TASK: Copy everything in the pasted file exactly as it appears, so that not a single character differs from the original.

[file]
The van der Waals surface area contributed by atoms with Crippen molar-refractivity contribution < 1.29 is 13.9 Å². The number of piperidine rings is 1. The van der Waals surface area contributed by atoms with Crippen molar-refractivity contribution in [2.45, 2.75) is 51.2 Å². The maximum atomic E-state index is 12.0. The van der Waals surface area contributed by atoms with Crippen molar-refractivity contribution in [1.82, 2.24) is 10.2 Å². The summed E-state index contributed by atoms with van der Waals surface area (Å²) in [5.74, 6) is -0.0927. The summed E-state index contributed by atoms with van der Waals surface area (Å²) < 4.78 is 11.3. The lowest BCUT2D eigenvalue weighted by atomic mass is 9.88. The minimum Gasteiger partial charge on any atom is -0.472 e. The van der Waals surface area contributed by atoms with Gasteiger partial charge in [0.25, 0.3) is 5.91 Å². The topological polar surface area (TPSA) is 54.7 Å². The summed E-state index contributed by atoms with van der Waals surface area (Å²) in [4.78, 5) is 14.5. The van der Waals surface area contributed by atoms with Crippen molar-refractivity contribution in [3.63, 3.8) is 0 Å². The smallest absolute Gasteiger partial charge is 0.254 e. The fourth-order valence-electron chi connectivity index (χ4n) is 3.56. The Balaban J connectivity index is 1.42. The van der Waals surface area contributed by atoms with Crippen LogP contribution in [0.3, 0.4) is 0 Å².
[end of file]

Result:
The van der Waals surface area contributed by atoms with Crippen molar-refractivity contribution < 1.29 is 13.9 Å². The number of piperidine rings is 1. The van der Waals surface area contributed by atoms with Crippen molar-refractivity contribution in [2.45, 2.75) is 51.2 Å². The maximum atomic E-state index is 12.0. The van der Waals surface area contributed by atoms with Crippen molar-refractivity contribution in [1.82, 2.24) is 10.2 Å². The summed E-state index contributed by atoms with van der Waals surface area (Å²) in [5.74, 6) is -0.0927. The summed E-state index contributed by atoms with van der Waals surface area (Å²) < 4.78 is 11.3. The lowest BCUT2D eigenvalue weighted by atomic mass is 9.88. The minimum Gasteiger partial charge on any atom is -0.472 e. The van der Waals surface area contributed by atoms with Gasteiger partial charge in [0.25, 0.3) is 5.91 Å². The topological polar surface area (TPSA) is 54.7 Å². The summed E-state index contributed by atoms with van der Waals surface area (Å²) in [4.78, 5) is 14.5. The van der Waals surface area contributed by atoms with Crippen molar-refractivity contribution in [3.63, 3.8) is 0 Å². The smallest absolute Gasteiger partial charge is 0.254 e. The fourth-order valence-electron chi connectivity index (χ4n) is 3.56. The Balaban J connectivity index is 1.42. The van der Waals surface area contributed by atoms with Crippen LogP contribution in [0.3, 0.4) is 0 Å².